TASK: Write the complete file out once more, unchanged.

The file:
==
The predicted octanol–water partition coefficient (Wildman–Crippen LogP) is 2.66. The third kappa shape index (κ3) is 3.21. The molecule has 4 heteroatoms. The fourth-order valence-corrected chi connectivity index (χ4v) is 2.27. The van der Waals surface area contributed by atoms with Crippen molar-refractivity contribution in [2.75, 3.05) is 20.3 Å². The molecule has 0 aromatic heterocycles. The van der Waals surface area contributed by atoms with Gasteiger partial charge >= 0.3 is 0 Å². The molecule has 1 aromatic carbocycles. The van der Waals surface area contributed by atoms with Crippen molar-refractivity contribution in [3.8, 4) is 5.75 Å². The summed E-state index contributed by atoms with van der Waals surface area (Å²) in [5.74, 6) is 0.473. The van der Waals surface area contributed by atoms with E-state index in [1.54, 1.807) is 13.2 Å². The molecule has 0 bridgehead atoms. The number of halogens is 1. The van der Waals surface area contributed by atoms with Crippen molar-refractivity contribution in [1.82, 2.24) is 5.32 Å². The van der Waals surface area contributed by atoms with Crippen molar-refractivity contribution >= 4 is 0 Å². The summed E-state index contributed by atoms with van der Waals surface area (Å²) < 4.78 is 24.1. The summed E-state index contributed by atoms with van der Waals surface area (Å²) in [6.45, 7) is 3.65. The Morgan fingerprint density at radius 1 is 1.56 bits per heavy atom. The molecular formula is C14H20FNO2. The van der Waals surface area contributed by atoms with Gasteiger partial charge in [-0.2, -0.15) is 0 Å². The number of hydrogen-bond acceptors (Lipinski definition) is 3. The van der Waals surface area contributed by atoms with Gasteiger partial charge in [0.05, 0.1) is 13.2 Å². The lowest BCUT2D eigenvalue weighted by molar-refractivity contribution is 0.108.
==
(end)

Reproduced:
The predicted octanol–water partition coefficient (Wildman–Crippen LogP) is 2.66. The third kappa shape index (κ3) is 3.21. The molecule has 4 heteroatoms. The fourth-order valence-corrected chi connectivity index (χ4v) is 2.27. The van der Waals surface area contributed by atoms with Crippen molar-refractivity contribution in [2.75, 3.05) is 20.3 Å². The molecule has 0 aromatic heterocycles. The van der Waals surface area contributed by atoms with Gasteiger partial charge >= 0.3 is 0 Å². The molecule has 1 aromatic carbocycles. The van der Waals surface area contributed by atoms with Crippen molar-refractivity contribution in [3.8, 4) is 5.75 Å². The summed E-state index contributed by atoms with van der Waals surface area (Å²) in [5.74, 6) is 0.473. The van der Waals surface area contributed by atoms with E-state index in [1.54, 1.807) is 13.2 Å². The molecule has 0 bridgehead atoms. The number of halogens is 1. The van der Waals surface area contributed by atoms with Crippen molar-refractivity contribution in [1.82, 2.24) is 5.32 Å². The van der Waals surface area contributed by atoms with Crippen molar-refractivity contribution >= 4 is 0 Å². The summed E-state index contributed by atoms with van der Waals surface area (Å²) < 4.78 is 24.1. The summed E-state index contributed by atoms with van der Waals surface area (Å²) in [6.45, 7) is 3.65. The Morgan fingerprint density at radius 1 is 1.56 bits per heavy atom. The molecular formula is C14H20FNO2. The van der Waals surface area contributed by atoms with Gasteiger partial charge in [-0.2, -0.15) is 0 Å². The number of hydrogen-bond acceptors (Lipinski definition) is 3. The van der Waals surface area contributed by atoms with Gasteiger partial charge in [0.05, 0.1) is 13.2 Å². The lowest BCUT2D eigenvalue weighted by molar-refractivity contribution is 0.108.